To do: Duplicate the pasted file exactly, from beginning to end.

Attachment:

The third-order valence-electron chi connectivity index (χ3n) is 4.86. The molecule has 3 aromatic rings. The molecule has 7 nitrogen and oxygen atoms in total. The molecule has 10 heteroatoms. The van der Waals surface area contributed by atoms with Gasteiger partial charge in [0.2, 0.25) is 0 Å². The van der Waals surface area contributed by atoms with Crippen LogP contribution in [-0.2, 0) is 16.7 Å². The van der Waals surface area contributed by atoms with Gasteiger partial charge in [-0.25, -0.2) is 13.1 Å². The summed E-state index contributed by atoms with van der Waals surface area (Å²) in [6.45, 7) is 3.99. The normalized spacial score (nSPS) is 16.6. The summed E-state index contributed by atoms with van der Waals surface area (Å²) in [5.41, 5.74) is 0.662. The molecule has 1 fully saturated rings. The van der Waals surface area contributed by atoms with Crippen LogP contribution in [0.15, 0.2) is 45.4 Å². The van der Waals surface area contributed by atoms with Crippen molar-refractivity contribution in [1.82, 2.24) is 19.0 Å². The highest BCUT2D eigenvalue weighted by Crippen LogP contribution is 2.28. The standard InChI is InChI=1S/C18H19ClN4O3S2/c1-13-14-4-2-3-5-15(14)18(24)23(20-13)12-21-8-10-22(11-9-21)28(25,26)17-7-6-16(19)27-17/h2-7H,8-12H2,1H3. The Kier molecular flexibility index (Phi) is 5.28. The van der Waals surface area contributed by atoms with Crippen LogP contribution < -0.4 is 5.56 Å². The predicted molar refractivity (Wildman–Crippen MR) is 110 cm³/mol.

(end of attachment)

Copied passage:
The third-order valence-electron chi connectivity index (χ3n) is 4.86. The molecule has 3 aromatic rings. The molecule has 7 nitrogen and oxygen atoms in total. The molecule has 10 heteroatoms. The van der Waals surface area contributed by atoms with Gasteiger partial charge in [0.2, 0.25) is 0 Å². The van der Waals surface area contributed by atoms with Crippen LogP contribution in [-0.2, 0) is 16.7 Å². The van der Waals surface area contributed by atoms with Gasteiger partial charge in [-0.25, -0.2) is 13.1 Å². The summed E-state index contributed by atoms with van der Waals surface area (Å²) in [6.45, 7) is 3.99. The normalized spacial score (nSPS) is 16.6. The summed E-state index contributed by atoms with van der Waals surface area (Å²) in [5.41, 5.74) is 0.662. The molecule has 1 fully saturated rings. The van der Waals surface area contributed by atoms with Crippen LogP contribution in [0.15, 0.2) is 45.4 Å². The van der Waals surface area contributed by atoms with Crippen molar-refractivity contribution in [1.82, 2.24) is 19.0 Å². The highest BCUT2D eigenvalue weighted by Crippen LogP contribution is 2.28. The standard InChI is InChI=1S/C18H19ClN4O3S2/c1-13-14-4-2-3-5-15(14)18(24)23(20-13)12-21-8-10-22(11-9-21)28(25,26)17-7-6-16(19)27-17/h2-7H,8-12H2,1H3. The Kier molecular flexibility index (Phi) is 5.28. The van der Waals surface area contributed by atoms with Crippen LogP contribution < -0.4 is 5.56 Å². The predicted molar refractivity (Wildman–Crippen MR) is 110 cm³/mol.